Bridging the communication gap between the classical and quantum worlds is a rather substantial difficulty – such computers require specialised control and readout circuits, but present methods are laborious and expensive.
Quantum Instrumentation Control Kit, or QICK, a revolutionary control and readout electronics system developed by experts at the US Department of Energy’s Fermi National Accelerator Laboratory, has proven to dramatically improve quantum computer performance while lowering control equipment costs. Their goal was to develop and test a quantum computer controller based on a field-programmable gate array (FPGA).
Readout electronics measure the states of the qubits and send that information back to the classical world, while control electronics employ signals from the classical world as instructions for the computer’s quantum bits, or qubits.
Superconducting circuits are used as qubits in one prospective quantum computing method. Most superconducting quantum computer control and readout systems now use off-the-shelf commercial equipment that isn’t tailored for the job. As a result, researchers are frequently required to connect a dozen or more costly components. The cost per qubit can soon reach tens of thousands of dollars, and the vast size of these systems adds to the complexity.
Senior principal engineer Gustavo Cancelo and his Fermilab team in collaboration with the University of Chicago, devised a compact control and readout system to overcome this problem. A single electronics board, slightly larger than a laptop, houses the capability of a complete rack of equipment. The new technology is specialised, yet it is adaptable enough to work with a variety of superconducting qubit designs.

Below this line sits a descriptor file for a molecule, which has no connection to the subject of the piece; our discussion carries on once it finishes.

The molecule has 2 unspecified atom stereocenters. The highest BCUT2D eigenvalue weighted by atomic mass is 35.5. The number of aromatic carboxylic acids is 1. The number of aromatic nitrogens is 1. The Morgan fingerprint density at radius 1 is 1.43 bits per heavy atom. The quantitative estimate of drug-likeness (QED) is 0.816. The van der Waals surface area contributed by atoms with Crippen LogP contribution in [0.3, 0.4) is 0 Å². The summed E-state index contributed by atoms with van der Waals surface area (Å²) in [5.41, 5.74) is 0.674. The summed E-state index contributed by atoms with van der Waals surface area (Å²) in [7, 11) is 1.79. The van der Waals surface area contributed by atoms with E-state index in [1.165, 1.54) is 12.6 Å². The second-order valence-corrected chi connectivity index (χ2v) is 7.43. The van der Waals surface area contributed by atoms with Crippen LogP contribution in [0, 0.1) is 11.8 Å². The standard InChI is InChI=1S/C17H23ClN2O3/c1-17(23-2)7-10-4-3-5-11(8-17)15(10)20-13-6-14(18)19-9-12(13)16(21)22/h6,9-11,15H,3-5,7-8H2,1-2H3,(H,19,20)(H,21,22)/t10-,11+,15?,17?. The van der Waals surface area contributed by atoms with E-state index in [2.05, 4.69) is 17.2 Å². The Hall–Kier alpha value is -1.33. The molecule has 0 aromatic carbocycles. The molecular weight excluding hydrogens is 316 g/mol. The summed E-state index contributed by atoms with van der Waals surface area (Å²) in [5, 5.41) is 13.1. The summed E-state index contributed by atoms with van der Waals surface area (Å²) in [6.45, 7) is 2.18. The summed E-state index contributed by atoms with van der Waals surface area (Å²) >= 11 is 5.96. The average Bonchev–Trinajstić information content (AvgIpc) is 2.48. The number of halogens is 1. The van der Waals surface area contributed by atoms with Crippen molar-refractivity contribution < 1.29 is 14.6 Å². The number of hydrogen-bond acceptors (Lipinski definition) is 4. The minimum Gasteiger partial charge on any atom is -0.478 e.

“We are designing a general instrument for a large variety of qubits, hoping to cover those that will be designed six months or a year from now,” Cancelo said. “With our control and readout electronics, you can achieve functionality and performance that is hard or impossible to do with commercial equipment.”
Microwave pulses are used to control and read qubits. The Fermilab team’s radio frequency (RF) board has over 200 components, including mixers for tweaking frequencies, filters for removing unwanted frequencies, amplifiers and attenuators for adjusting signal volume, and switches for turning signals on and off. A low-frequency control is also included on the board for fine-tuning particular qubit settings. The RF board, when combined with a commercial FPGA board (which serves as the computer’s brain) gives scientists everything they need to connect successfully with the quantum realm.
The RF board and layout took around six months to design and offered numerous obstacles. Furthermore, the engineers had to avoid configurations that picked up stray radio waves from sources like as cell phones and WiFi. They did simulations along the way to make sure they were on the right track. The design is now ready for fabrication and assembly.
which FPGA was used?
Fermilab has not announced which FPGA they had used. However, it was a commercial FPGA chip.